Weekly earnings are up in real terms. Here’s the piece-by-piece explanation.

February 10th, 2015 at 8:50 am

Over at PostEverything. Real weekly earnings gains are being driven exclusively by more weekly hours worked and slower inflation. Which isn’t all that sustainable.



Source: BLS, my analysis.

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4 comments in reply to "Weekly earnings are up in real terms. Here’s the piece-by-piece explanation."

  1. Jerry Marsh says:

    Looking forward to your new book. When can we expect to be able to buy it?

    • Jared Bernstein says:

      Thnx, but you’ll never be able to buy it…because I plan to give it away! (I think…more to come.)

  2. Fred Donaldson says:

    One of our historical expectations was that a reasonable amount of inflation would occur annually and that the middle class would get commensurate raises and could pay back its debts with cheaper dollars. Inflation also contributed to high interest rates than today for those dependent on steady streams of money, including the retired.

    Most of us can recall buying a house and the lender explaining that ten or 20 years from now, you would be making much more money and would need a smaller portion of your pay to satisfy the debt. That is not the case today, and depending on how you measure COLA, many families may earn dollars worth less, to pay even higher property taxes, previous loans and credit debt at 20% or more.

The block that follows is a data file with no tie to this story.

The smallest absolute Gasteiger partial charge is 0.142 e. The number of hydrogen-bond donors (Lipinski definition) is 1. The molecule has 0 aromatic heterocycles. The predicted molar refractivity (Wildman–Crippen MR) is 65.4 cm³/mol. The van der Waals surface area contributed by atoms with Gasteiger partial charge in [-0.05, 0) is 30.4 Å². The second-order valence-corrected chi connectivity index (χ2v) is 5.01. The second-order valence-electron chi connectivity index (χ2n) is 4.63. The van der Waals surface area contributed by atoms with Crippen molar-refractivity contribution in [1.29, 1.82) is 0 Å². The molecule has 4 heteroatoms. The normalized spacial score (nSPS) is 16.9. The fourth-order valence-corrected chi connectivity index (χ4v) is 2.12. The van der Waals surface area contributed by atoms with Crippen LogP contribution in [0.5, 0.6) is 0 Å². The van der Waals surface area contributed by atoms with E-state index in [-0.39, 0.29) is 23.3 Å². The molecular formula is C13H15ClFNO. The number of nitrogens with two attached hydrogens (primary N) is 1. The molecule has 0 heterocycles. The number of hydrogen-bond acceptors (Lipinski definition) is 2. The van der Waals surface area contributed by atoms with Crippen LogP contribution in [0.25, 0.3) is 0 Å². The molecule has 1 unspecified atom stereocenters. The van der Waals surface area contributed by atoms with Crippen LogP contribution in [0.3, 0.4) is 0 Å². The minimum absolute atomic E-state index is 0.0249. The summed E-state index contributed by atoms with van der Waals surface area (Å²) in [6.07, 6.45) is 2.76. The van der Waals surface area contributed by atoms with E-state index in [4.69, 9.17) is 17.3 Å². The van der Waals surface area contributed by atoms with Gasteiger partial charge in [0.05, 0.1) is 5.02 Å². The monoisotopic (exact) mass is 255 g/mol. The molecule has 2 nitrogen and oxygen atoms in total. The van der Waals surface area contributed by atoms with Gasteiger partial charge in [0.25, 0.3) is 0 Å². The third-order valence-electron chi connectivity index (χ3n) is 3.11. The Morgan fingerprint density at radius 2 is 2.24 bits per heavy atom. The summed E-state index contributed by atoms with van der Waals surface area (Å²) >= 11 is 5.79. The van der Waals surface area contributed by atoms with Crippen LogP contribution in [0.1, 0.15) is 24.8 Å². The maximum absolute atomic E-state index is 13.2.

It is a bad economy for borrowers and a good one for lenders. I doubt that is a happy coincidence and that some deliberate policies have led us to this stagnant point.

  3. Smith says:

    Good stuff. But when you analyze other measurements (GDP, employment, work force participation), you’ve been using some smoothing techniques, so I’m wondering about trends, monthly and yearly.

    Also, where is productivity in all this? What is the amount labor could potentially take from the economy with zero effect on inflation because of productivity increases? Also trended?

    Lastly, why isn’t core inflation the proper statistic to use? Or trending or smoothed core inflation? Didn’t we see until oil dropped dramatically in Nov and Dec, inflation was more normal and closer to 2%? How many people think those areas of stability, the MidEast and
    Russia, will continue to produce oil at the same level? What happens if the world economy recovered and prices rose? Could we do some advance work in that regard? Expect and extra 1% to 2% temporary extra inflation from sharp oil price increases at some point, fueled by speculators, which conservatives, Republicans, Fed-bashers, big business, bankers, Wall Street, and the 1% will use to bludgeon Obama, progressives, and labor.

    Figure out how to counter the inevitable now, please. Or you get the Fed raising rates to counter phantom inflation (rising oil) killing off robust recovery and potential continued real wage growth.